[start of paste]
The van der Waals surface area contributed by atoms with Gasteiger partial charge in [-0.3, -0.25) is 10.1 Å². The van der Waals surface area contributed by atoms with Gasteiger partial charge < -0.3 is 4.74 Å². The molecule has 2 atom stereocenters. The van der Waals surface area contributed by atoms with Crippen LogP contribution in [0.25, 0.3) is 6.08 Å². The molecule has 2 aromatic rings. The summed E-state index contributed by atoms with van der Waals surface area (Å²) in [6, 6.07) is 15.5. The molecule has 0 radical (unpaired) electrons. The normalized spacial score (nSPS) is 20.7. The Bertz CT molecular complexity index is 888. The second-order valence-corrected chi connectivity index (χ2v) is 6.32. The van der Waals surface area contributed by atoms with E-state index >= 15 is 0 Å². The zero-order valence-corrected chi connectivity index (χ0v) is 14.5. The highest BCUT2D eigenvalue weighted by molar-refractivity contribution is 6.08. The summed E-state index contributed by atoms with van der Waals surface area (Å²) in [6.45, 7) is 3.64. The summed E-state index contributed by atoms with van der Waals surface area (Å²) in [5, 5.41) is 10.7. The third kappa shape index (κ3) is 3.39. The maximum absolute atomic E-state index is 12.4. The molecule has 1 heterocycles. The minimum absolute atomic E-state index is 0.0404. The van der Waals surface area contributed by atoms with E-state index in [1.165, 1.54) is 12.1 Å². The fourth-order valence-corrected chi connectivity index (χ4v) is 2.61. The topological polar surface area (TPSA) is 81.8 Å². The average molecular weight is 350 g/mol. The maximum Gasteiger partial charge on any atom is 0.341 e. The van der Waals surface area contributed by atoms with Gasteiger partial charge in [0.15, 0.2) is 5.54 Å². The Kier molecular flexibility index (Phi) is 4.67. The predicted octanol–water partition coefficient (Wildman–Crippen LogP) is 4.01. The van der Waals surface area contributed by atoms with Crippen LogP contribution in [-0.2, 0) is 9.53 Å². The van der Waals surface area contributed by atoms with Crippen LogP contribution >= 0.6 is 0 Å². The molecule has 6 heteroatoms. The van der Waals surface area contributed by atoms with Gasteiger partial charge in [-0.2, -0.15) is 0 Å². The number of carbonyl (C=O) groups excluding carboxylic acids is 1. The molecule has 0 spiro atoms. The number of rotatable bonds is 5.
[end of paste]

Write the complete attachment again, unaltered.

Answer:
The van der Waals surface area contributed by atoms with Gasteiger partial charge in [-0.3, -0.25) is 10.1 Å². The van der Waals surface area contributed by atoms with Gasteiger partial charge < -0.3 is 4.74 Å². The molecule has 2 atom stereocenters. The van der Waals surface area contributed by atoms with Crippen LogP contribution in [0.25, 0.3) is 6.08 Å². The molecule has 2 aromatic rings. The summed E-state index contributed by atoms with van der Waals surface area (Å²) in [6, 6.07) is 15.5. The molecule has 0 radical (unpaired) electrons. The normalized spacial score (nSPS) is 20.7. The Bertz CT molecular complexity index is 888. The second-order valence-corrected chi connectivity index (χ2v) is 6.32. The van der Waals surface area contributed by atoms with E-state index >= 15 is 0 Å². The zero-order valence-corrected chi connectivity index (χ0v) is 14.5. The highest BCUT2D eigenvalue weighted by molar-refractivity contribution is 6.08. The summed E-state index contributed by atoms with van der Waals surface area (Å²) in [6.45, 7) is 3.64. The summed E-state index contributed by atoms with van der Waals surface area (Å²) in [5, 5.41) is 10.7. The third kappa shape index (κ3) is 3.39. The maximum absolute atomic E-state index is 12.4. The molecule has 1 heterocycles. The minimum absolute atomic E-state index is 0.0404. The van der Waals surface area contributed by atoms with E-state index in [1.165, 1.54) is 12.1 Å². The fourth-order valence-corrected chi connectivity index (χ4v) is 2.61. The topological polar surface area (TPSA) is 81.8 Å². The average molecular weight is 350 g/mol. The maximum Gasteiger partial charge on any atom is 0.341 e. The van der Waals surface area contributed by atoms with Gasteiger partial charge in [0.15, 0.2) is 5.54 Å². The Kier molecular flexibility index (Phi) is 4.67. The predicted octanol–water partition coefficient (Wildman–Crippen LogP) is 4.01. The van der Waals surface area contributed by atoms with Crippen LogP contribution in [-0.2, 0) is 9.53 Å². The van der Waals surface area contributed by atoms with Crippen LogP contribution >= 0.6 is 0 Å². The molecule has 6 heteroatoms. The van der Waals surface area contributed by atoms with Gasteiger partial charge in [-0.2, -0.15) is 0 Å². The number of carbonyl (C=O) groups excluding carboxylic acids is 1. The molecule has 0 spiro atoms. The number of rotatable bonds is 5.